Mobile hairdresser Lindsay Clift had always dreamt of becoming a mother so when she discovered she was pregnant, she and her husband Darren couldn’t wait for the birth of their first child – a daughter they had already named Katy May.
But when Lindsay, 29, went 12 days overdue, doctors at New Cross Hospital in Wolverhampton induced labour only to discover the tot had died in the womb.
Five hours after delivering the baby and cradling it in her arms, Lindsay lost consciousness and passed away.
“There was no reason to think anything would go wrong. She walked in there fit and healthy.
“In my view she was so heartbroken that she wanted to be with the baby,” says her widow, Darren, 41.
Dying of a broken heart might sound like the stuff of Hollywood movies, but Darren was probably right.
According to experts, the shock of losing her baby could have led to her sudden death effectively due to a broken heart.
Dr Alexander Lyon, a senior lecturer at London’s Imperial College and consultant cardiologist at the Royal Brompton Hospital, says this may have been a case of Takotsubo cardiomyopathy, a condition also known as broken heart syndrome when triggered by bereavement.
It affects an estimated 3,000 people a year in the UK and Dr Lyon has set up a clinic to care for people with this newly recognised condition and collect more data.
Current figures suggest that around 2% of the 300,000 ‘heart attacks’ each year will, in fact, be broken heart syndrome.
So what exactly is this potentially fatal heart condition?
“Takotsubo cardiomyopathy is a temporary condition where your heart muscle becomes suddenly paralysed and the left ventricle, one of the heart’s chambers, changes shape.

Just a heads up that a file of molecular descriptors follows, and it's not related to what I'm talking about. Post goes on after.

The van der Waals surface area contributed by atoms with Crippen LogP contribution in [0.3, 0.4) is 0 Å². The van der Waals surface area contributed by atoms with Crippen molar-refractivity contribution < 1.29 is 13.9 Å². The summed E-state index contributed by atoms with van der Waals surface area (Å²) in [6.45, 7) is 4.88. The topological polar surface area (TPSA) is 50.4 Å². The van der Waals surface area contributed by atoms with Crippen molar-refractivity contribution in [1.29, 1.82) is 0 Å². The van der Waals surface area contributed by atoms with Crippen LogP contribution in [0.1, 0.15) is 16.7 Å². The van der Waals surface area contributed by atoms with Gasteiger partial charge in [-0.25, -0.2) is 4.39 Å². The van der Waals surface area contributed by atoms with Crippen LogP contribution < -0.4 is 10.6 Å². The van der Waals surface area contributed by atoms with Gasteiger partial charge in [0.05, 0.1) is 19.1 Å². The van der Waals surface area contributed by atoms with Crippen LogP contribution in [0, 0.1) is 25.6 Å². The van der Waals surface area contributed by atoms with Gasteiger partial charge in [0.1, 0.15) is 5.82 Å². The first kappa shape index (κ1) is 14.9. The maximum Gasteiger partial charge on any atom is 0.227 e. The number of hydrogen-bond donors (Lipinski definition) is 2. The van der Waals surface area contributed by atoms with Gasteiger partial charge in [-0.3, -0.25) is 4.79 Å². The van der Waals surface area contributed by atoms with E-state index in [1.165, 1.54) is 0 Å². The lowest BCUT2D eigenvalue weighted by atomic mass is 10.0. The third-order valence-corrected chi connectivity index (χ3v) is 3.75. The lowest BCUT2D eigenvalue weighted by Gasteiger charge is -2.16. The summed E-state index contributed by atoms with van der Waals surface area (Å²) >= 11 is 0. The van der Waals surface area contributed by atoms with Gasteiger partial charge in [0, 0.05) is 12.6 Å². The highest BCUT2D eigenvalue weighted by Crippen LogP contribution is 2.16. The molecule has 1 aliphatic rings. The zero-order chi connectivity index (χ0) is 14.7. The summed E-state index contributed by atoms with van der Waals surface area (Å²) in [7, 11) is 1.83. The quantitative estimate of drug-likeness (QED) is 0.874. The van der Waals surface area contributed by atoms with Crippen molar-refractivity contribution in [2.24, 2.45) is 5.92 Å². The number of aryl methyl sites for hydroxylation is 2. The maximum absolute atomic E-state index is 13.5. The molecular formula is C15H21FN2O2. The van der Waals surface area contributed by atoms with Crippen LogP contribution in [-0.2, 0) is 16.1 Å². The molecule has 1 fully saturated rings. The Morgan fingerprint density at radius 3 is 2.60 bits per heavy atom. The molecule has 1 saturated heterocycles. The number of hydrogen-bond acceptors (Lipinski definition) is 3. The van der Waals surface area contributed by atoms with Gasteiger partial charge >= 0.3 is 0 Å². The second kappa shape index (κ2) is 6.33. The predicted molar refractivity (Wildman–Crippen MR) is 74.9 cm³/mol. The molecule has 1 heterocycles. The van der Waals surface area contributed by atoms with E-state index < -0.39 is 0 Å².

"Usually the paralysis recovers, but occasionally stress can lead to a cardiac arrest during the acute episode, due to a disturbance in the heart’s intrinsic electrical activity,” says Dr Lyon.
“With no other cause of death known at the moment, it is conceivable that Lindsay experienced a huge adrenaline surge with her episode of emotional stress, which led to cardiac arrest.”
Dr Lyon believes the same could be true of Marcus Ringrose, 60, who died hours after the funeral of his wife of 34 years, the actress Mary Tamm, 62.
Mary, most famous for her role in Doctor Who as the Doctor’s companion, Romana in the 70s, passed away in July after an 18-month battle with cancer.
Previously ‘fit and well’, an inquest held two weeks ago found grieving Mr Ringrose had died of Sudden Adult Death Syndrome – caused by a disturbance in the heart’s rhythm, which can be triggered by emotional events.
“Given the absence of coronary artery disease, the likelihood is that this was also a stress-induced sudden death due to high levels of adrenaline and this is a form of broken heart syndrome,” Dr Lyon says.
Although called Broken Heart Syndrome, it can also be caused by unexpected happiness, such as winning the lottery, and not just grief.
And research shows that about 90% of diagnosed cases are in post-menopausal women, which has baffled scientists.
Dr Lyon’s theory is that it is the post-menopausal drop in hormones which, prior to the menopause, protect women from huge stresses.
“These women have had a drop in oestrogen levels so a sudden surge of stress hormones and adrenaline creates a perfect storm of risk,” says Dr Lyon.
Gail Harris, 63, and Daphne Smoker, 74 became friends after suffering Takotsubo cardiomyopathy on the same day.
Daphne, from Leighton Buzzard, Buckinghamshire collapsed after suffering a massive coughing fit while playing golf, but when she was taken to St Mary’s Hospital in London having a suspected heart attack, they found no evidence of one.
Similarly, Gail, a former beauty consultant from Guildford in Surrey, had a sudden attack of IBS while stuck in traffic on the M25. Paramedics who reached her suspected it was actually a heart attack and she also ended up at St Mary’s on the same day as Daphne.
And the results were the same – no sign of a heart attack.
Gail says: “Doctors told me it was a rare thing to happen and there was no damage to my heart.
"However, I was told it was the shock and panic of needing the toilet desperately that brought on such a strong reaction.”
Fortunately, survival rates for those diagnosed with the condition and who are discharged from hospital is roughly 100%.